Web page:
October 19, 2006
|The Marine (PG-13)
A WWE wrestler leaps to safety mere millimeters ahead of big pillowy clouds of orange and yellow explodey fire in The Marine, a movie that also features several car crashes, a good number of fistfights and a bit of hair-pulling.
So what, exactly, explodes in The Marine? Well, explosive things, such as canisters of fuel and gas tanks of cars and a police vehicle hit with some kind of shoulder-fired rocket. But a convenience store also explodes for some very shaky scientific reasons. A wood shack explodes (what, it can't just burn down?). I think a dirt driveway blows up at one point. I don't think any purses blew up, but I'm sure that was just an oversight.
John Triton (John Cena) likes him some explosions. As a Marine, he single-handedly freed a group of soldiers held captive by Al Qaeda operatives in Iraq, causing damn near everything around them to burst into fiery mushroom clouds in the process. And then he was honorably discharged, because in freeing them, he disregarded orders to wait for the less incendiary troops to show up.
All in a funk about leaving his military family, John returns home to his wife Kate (Kelly Carlson of Nip/Tuck fame) and briefly takes a job as a security guard (he's fired for throwing a troublemaker out of a plate-glass window — will he always be misunderstood?). Kate suggests they go for a trip to clear their minds and, perhaps because trees are more flammable than sand, John chooses the mountains over the beach.
Unbeknownst to our boom-loving hero, dastardly villain Rome (Robert Patrick) has just robbed a jewelry store of millions of dollars worth of diamonds. Pure demonic evil (which we know because he wears slick, dark suits, kills one of his cohorts and has a brunette girlfriend), Rome sets off with the remainder of his gang to meet the guy who will fence his diamonds. But Rome's gang is stupid and trigger-happy and along the way a cop makes the mistake of talking to Rome. Not exactly a "wait-and-see" kind of guy (or for that matter, a think-before-you-leap or a listen-to-the-conversation-for-two-lousy-minutes-before-you-pull-out-your-gun kind of guy), one of Rome's posse shoots the cop and then (and I can't entirely remember how they accomplished this) blew up the entire gas station/convenience store structure plus several of the cars and the gas pump area at which all this shooting occurred. In the process of escaping, Rome decides, apropos of nothing, that he needs a hostage. Just so happens, Kate is sitting in an SUV right there and John has gone inside the explodey station for some snacks.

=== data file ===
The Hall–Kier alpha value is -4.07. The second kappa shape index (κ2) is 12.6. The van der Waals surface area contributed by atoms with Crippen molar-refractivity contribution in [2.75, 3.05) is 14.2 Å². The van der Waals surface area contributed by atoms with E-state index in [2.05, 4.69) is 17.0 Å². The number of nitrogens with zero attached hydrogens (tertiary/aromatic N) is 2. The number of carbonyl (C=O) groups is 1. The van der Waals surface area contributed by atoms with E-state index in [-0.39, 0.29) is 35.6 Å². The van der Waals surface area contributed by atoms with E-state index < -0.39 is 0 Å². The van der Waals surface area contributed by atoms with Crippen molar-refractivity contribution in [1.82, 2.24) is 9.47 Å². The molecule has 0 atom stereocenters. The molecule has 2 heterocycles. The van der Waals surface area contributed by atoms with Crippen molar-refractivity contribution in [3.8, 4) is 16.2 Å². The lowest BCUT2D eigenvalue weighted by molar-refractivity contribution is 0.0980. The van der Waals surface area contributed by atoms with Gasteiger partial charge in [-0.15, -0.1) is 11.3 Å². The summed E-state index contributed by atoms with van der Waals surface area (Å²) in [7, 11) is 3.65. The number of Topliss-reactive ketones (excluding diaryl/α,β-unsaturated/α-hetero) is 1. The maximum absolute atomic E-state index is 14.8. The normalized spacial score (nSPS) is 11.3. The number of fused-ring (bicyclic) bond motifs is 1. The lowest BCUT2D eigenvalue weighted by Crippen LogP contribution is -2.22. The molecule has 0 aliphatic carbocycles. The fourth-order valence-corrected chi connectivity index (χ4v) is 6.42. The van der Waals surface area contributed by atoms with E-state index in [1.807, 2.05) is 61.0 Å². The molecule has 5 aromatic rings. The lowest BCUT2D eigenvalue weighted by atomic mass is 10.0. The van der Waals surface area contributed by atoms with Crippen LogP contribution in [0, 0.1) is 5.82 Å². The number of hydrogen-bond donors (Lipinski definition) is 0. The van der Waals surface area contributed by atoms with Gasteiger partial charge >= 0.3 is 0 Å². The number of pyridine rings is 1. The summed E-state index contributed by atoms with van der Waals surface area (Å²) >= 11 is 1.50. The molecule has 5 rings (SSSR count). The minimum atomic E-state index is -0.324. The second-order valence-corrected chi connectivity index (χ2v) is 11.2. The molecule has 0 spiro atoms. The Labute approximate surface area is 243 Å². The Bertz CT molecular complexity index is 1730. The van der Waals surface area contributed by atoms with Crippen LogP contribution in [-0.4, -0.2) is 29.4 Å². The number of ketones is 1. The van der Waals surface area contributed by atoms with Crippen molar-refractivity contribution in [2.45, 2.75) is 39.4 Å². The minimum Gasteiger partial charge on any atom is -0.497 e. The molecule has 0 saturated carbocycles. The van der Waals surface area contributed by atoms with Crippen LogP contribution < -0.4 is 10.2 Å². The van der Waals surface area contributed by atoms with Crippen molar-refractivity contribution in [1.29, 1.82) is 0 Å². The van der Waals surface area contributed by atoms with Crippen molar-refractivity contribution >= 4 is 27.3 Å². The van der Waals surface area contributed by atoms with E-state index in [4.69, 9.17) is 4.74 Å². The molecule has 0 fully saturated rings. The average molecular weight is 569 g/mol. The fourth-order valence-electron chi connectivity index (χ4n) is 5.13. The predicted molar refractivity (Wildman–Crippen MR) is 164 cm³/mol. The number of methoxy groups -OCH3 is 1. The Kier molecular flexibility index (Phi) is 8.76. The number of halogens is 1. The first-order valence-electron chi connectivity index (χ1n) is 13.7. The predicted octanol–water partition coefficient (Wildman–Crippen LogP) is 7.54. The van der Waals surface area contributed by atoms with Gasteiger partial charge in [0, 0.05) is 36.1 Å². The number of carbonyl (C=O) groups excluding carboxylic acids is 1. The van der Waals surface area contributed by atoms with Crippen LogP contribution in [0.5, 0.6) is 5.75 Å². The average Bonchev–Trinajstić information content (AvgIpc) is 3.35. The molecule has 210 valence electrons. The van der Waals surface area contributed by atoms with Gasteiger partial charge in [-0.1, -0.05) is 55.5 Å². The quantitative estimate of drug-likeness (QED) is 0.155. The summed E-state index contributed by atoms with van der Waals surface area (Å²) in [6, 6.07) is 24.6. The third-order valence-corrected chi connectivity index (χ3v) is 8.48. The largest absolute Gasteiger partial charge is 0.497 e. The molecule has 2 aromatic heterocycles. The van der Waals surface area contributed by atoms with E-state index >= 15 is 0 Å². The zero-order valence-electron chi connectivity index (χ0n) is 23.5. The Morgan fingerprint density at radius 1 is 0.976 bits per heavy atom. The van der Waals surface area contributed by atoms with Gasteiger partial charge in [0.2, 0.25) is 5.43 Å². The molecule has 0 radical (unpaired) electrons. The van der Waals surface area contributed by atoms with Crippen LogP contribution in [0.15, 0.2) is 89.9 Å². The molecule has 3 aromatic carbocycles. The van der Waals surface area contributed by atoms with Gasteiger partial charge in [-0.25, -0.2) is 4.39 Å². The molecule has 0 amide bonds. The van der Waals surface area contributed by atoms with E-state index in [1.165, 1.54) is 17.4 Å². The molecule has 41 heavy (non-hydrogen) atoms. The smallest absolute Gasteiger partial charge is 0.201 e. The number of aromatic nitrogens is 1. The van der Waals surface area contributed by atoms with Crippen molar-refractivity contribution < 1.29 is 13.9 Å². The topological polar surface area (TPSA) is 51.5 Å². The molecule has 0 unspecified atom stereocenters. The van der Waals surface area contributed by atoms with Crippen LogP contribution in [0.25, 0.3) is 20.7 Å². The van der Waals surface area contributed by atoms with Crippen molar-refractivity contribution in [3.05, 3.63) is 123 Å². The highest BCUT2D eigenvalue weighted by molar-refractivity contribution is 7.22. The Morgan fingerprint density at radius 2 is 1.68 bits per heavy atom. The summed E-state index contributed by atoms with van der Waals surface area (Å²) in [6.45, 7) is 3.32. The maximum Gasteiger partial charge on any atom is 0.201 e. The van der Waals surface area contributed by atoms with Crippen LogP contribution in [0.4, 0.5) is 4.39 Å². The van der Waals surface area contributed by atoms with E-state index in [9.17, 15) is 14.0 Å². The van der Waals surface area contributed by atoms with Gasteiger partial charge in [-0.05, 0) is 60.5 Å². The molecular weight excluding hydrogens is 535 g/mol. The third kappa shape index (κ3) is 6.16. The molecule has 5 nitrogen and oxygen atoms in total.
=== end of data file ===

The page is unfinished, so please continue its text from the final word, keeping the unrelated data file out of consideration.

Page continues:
Rome takes off with Kate and the chase is on. After leaping out of the station ahead of the flames, John takes the patrol car and sets off on a chase of the SUV. The rest of the movie, actually, is just an extension of that chase, with John catching up and then falling behind and then catching up again and every 10 to 15 minutes something explodes. A few times Kate gets to kick some butt too, but mostly only the butt of the evil brunette — something tells me the intended audience just isn't comfortable with the idea of watching a girly girl beat up a guy.
Actually, I probably don't give the intended audience enough credit. The movie, though serious about its explosions-per-quarter-hour ratio, doesn't take much else all that seriously. We get the requisite Terminator joke (poor Robert Patrick, he looks a bit ill at that line and a bit ill throughout), we get a couple of jokes at the expense of the bad guy and a couple of jokes at the expense of the movie. And, heck, WWE has its funny moments, so why shouldn't this?
The Marine looks more low-rent than I suspect that it is. It has the attitude of a dumb action flick with the kind of ham-fisted symbolism that would give a sociology student fodder for a dozen midterms and yet I suspect it's much smarter than that. In fact, I think this kaboominating movie is really all about math: explosion-loving movie goers * $7.50 admission price = a new vacation home for Vince McMahon. C+
— Amy Diaz